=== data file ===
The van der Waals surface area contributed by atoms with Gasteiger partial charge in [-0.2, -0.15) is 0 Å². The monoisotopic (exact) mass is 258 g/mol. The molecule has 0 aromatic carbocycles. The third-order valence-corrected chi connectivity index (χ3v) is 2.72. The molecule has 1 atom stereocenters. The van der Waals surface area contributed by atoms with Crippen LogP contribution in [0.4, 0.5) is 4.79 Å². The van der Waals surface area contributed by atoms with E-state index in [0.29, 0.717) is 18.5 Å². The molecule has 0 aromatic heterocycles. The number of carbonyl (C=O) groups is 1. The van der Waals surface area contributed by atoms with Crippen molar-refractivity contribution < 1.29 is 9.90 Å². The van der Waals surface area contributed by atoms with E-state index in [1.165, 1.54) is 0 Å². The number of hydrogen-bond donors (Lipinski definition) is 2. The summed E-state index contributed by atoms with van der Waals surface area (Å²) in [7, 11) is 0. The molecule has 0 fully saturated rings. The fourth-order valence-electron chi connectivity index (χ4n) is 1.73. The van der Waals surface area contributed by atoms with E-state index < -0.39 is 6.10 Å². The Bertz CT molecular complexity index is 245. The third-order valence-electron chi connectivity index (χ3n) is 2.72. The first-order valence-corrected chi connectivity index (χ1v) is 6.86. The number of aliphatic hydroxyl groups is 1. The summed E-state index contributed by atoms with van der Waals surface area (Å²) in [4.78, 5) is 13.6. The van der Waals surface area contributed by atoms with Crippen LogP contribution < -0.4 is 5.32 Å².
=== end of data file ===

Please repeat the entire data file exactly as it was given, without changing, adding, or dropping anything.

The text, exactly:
The van der Waals surface area contributed by atoms with Gasteiger partial charge in [-0.2, -0.15) is 0 Å². The monoisotopic (exact) mass is 258 g/mol. The molecule has 0 aromatic carbocycles. The third-order valence-corrected chi connectivity index (χ3v) is 2.72. The molecule has 1 atom stereocenters. The van der Waals surface area contributed by atoms with Crippen LogP contribution in [0.4, 0.5) is 4.79 Å². The van der Waals surface area contributed by atoms with E-state index in [0.29, 0.717) is 18.5 Å². The molecule has 0 aromatic heterocycles. The number of carbonyl (C=O) groups is 1. The van der Waals surface area contributed by atoms with Crippen molar-refractivity contribution < 1.29 is 9.90 Å². The van der Waals surface area contributed by atoms with E-state index in [1.165, 1.54) is 0 Å². The number of hydrogen-bond donors (Lipinski definition) is 2. The summed E-state index contributed by atoms with van der Waals surface area (Å²) in [7, 11) is 0. The molecule has 0 fully saturated rings. The fourth-order valence-electron chi connectivity index (χ4n) is 1.73. The van der Waals surface area contributed by atoms with E-state index < -0.39 is 6.10 Å². The Bertz CT molecular complexity index is 245. The third-order valence-electron chi connectivity index (χ3n) is 2.72. The first-order valence-corrected chi connectivity index (χ1v) is 6.86. The number of aliphatic hydroxyl groups is 1. The summed E-state index contributed by atoms with van der Waals surface area (Å²) in [4.78, 5) is 13.6. The van der Waals surface area contributed by atoms with Crippen LogP contribution < -0.4 is 5.32 Å².